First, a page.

Wednesday, November 29, 2000

Schools' funding faces pinch


Taft cites Ohio economy, Medicaid costs as signals

By Debra Jasper
Columbus Enquirer Bureau

        COLUMBUS — Gov. Bob Taft said Tuesday he wants to keep his promise to fix Ohio's school-funding system without raising taxes, but said he made that promise with the presumption the state's economy would remain strong.

        He said he saw no reason to change his position so far, but added his com mitment was always “based on a good economy, not a deep recession.”

        Mr. Taft said he hopes the state's economy will continue to grow, or at least Ohio will have a soft “economic landing.”

        However, he noted that Medicaid costs are soaring, and that both public schools and colleges are demanding more money at a time when “sales-tax revenues are stagnant and the economy is clearly slowing down.”

        Next year, he predicted, “It will be a tight budget.”

        Some education advocates view such references as strong signals that state leaders are trying to avoid spending the money needed to meet an Ohio Supreme Court decision to fairly fund public schools.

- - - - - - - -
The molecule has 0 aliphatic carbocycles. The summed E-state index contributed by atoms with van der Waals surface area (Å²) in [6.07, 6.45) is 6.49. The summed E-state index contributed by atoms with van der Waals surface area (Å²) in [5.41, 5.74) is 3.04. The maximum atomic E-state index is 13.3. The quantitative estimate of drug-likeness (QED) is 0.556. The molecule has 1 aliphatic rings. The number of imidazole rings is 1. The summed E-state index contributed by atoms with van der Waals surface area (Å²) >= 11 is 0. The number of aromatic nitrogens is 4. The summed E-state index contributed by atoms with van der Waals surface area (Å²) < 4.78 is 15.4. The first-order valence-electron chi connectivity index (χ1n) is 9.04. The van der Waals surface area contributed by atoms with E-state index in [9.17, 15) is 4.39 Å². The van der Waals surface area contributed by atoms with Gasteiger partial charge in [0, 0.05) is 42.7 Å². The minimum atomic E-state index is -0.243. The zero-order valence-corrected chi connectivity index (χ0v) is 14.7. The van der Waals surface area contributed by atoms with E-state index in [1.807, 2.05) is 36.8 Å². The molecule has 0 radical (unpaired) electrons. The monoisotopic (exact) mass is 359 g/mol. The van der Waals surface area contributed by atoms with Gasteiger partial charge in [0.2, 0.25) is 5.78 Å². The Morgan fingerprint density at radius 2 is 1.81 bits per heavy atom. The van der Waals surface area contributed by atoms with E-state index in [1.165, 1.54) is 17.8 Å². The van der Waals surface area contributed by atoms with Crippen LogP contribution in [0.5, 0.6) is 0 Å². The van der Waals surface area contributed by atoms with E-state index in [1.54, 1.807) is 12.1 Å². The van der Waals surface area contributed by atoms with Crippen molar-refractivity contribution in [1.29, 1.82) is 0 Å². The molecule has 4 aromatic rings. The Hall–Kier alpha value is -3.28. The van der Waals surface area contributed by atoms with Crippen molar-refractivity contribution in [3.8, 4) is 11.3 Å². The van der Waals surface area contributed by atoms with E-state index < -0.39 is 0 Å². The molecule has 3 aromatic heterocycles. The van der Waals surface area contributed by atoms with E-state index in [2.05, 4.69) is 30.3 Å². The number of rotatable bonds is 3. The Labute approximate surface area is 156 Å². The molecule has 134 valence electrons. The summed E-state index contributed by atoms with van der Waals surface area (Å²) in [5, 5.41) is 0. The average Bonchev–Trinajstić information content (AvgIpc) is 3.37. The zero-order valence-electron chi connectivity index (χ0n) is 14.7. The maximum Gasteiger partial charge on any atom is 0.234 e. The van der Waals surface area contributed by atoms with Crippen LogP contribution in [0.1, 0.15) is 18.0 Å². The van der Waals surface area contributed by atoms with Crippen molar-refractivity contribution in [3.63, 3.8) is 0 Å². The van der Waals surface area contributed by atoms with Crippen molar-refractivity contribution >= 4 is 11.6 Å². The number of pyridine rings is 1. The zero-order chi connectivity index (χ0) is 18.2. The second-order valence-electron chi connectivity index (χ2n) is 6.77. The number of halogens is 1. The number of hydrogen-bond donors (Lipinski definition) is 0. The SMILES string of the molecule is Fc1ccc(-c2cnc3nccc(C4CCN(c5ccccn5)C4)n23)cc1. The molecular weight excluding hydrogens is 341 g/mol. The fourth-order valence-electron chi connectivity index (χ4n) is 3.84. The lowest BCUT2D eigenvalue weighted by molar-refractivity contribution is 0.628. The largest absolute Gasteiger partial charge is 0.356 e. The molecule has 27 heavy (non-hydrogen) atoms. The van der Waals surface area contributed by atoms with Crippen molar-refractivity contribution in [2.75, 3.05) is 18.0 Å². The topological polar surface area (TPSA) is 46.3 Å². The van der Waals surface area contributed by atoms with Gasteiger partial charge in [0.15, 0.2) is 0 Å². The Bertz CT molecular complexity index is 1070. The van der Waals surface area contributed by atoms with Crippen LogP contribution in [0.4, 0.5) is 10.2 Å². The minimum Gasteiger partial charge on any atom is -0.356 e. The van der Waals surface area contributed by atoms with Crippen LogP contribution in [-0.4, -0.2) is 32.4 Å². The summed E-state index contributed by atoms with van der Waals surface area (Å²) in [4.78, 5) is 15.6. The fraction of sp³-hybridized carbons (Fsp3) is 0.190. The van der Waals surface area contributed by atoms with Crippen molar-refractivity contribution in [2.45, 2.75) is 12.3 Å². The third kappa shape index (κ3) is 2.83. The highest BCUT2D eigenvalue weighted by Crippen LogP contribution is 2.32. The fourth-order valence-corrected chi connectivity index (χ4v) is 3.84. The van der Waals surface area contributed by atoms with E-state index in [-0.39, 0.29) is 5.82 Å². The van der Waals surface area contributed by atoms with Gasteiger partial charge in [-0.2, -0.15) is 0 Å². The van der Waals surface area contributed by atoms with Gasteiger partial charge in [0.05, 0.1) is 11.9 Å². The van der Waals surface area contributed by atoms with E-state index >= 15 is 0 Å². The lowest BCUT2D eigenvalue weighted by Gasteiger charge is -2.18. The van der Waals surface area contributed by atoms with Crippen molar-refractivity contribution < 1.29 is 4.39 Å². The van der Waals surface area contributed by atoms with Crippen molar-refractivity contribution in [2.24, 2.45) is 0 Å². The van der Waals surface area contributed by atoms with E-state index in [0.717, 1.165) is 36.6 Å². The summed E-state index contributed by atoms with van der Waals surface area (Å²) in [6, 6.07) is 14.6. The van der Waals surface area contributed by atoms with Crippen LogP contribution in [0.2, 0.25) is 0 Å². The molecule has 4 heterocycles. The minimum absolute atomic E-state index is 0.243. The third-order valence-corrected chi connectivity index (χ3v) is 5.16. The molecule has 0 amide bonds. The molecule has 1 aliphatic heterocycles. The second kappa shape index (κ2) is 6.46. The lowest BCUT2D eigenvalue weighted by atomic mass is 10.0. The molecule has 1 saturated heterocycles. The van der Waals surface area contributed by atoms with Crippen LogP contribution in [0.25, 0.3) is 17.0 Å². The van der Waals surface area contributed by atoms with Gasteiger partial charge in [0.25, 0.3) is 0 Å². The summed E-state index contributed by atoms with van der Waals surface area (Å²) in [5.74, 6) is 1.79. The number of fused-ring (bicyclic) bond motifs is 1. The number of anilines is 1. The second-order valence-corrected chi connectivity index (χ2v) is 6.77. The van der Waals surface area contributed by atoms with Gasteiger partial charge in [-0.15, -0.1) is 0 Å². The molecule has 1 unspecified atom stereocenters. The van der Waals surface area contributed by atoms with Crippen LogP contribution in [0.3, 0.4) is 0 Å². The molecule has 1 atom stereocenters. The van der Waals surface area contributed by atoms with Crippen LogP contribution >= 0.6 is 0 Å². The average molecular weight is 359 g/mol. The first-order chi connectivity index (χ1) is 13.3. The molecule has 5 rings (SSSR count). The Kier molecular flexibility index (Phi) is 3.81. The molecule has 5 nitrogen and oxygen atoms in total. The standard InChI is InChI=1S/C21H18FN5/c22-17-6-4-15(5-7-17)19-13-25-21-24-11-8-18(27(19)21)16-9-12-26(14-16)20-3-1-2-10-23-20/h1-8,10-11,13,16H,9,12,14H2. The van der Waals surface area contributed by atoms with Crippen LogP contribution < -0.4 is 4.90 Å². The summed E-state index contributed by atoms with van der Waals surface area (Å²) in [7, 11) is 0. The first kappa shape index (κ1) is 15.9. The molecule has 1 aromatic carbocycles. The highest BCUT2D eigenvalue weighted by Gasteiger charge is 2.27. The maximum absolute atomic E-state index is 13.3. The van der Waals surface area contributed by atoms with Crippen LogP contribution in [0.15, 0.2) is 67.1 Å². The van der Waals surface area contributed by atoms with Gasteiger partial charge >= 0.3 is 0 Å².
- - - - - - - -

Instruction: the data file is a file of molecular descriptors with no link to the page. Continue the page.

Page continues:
“I can see the handwriting on the wall here,” said Bill Phillis, executive director of the school coalition that filed the lawsuit that eventually landed the school issue before the Supreme Court.

        Mr. Phillis said Mr. Taft and other officials failed in their efforts to change the makeup of the Supreme Court in the November election, so they are now trying new approaches to get around the court ruling.

        “They'll get people (in other state agencies) scrapping over dollars to give people the impression we're in the throes of a recession, hoping folks will believe they can't solve the problem because the economy slowed down,” Mr. Phillis said.

        “Ever since this case has been filed, they have come up with one excuse after another.”

        The Supreme Court ruled in May that Ohio's system of funding public education remains unconstitutional, in part because it relies too heavily on local property taxes, which creates huge disparities among school districts.

        Lawmakers and budget officials say the school-funding issue is made more complicated because of an unexpected 18 percent increase in Medicaid costs this fiscal year, which began in July.

        Lawmakers before year's end are expected to allocate $248.6 million to cover the state's share of the Medicaid budget shortfall.

        Under a bill being considered this week, Mr. Taft also will have to make $125 million in spending cuts in other areas of the budget.

       



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